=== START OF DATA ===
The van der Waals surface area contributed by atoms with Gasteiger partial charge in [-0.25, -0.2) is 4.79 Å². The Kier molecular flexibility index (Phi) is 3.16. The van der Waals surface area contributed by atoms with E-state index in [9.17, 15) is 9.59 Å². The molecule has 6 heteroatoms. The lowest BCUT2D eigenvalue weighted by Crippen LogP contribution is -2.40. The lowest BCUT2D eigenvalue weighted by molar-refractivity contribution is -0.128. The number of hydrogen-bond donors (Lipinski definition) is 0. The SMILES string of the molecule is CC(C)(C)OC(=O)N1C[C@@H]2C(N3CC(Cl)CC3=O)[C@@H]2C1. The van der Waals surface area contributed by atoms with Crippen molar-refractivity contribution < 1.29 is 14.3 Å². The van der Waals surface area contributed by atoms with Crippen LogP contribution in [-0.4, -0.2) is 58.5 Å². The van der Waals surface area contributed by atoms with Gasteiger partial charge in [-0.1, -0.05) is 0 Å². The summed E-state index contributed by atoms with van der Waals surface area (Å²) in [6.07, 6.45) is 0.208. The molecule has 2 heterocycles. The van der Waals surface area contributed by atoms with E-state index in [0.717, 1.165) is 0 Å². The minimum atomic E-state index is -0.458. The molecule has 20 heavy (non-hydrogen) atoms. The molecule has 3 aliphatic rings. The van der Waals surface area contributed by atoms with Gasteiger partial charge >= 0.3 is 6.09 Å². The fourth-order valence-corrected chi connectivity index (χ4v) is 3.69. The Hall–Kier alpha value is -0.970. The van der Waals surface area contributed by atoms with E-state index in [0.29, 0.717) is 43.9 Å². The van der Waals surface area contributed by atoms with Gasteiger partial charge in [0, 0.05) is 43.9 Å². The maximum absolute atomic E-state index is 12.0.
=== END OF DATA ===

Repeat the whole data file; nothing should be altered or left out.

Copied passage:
The van der Waals surface area contributed by atoms with Gasteiger partial charge in [-0.25, -0.2) is 4.79 Å². The Kier molecular flexibility index (Phi) is 3.16. The van der Waals surface area contributed by atoms with E-state index in [9.17, 15) is 9.59 Å². The molecule has 6 heteroatoms. The lowest BCUT2D eigenvalue weighted by Crippen LogP contribution is -2.40. The lowest BCUT2D eigenvalue weighted by molar-refractivity contribution is -0.128. The number of hydrogen-bond donors (Lipinski definition) is 0. The SMILES string of the molecule is CC(C)(C)OC(=O)N1C[C@@H]2C(N3CC(Cl)CC3=O)[C@@H]2C1. The van der Waals surface area contributed by atoms with Crippen molar-refractivity contribution < 1.29 is 14.3 Å². The van der Waals surface area contributed by atoms with Crippen LogP contribution in [-0.4, -0.2) is 58.5 Å². The van der Waals surface area contributed by atoms with Gasteiger partial charge in [-0.1, -0.05) is 0 Å². The summed E-state index contributed by atoms with van der Waals surface area (Å²) in [6.07, 6.45) is 0.208. The molecule has 2 heterocycles. The van der Waals surface area contributed by atoms with E-state index in [0.717, 1.165) is 0 Å². The minimum atomic E-state index is -0.458. The molecule has 20 heavy (non-hydrogen) atoms. The molecule has 3 aliphatic rings. The van der Waals surface area contributed by atoms with Gasteiger partial charge >= 0.3 is 6.09 Å². The fourth-order valence-corrected chi connectivity index (χ4v) is 3.69. The Hall–Kier alpha value is -0.970. The van der Waals surface area contributed by atoms with E-state index in [0.29, 0.717) is 43.9 Å². The van der Waals surface area contributed by atoms with Gasteiger partial charge in [0, 0.05) is 43.9 Å². The maximum absolute atomic E-state index is 12.0.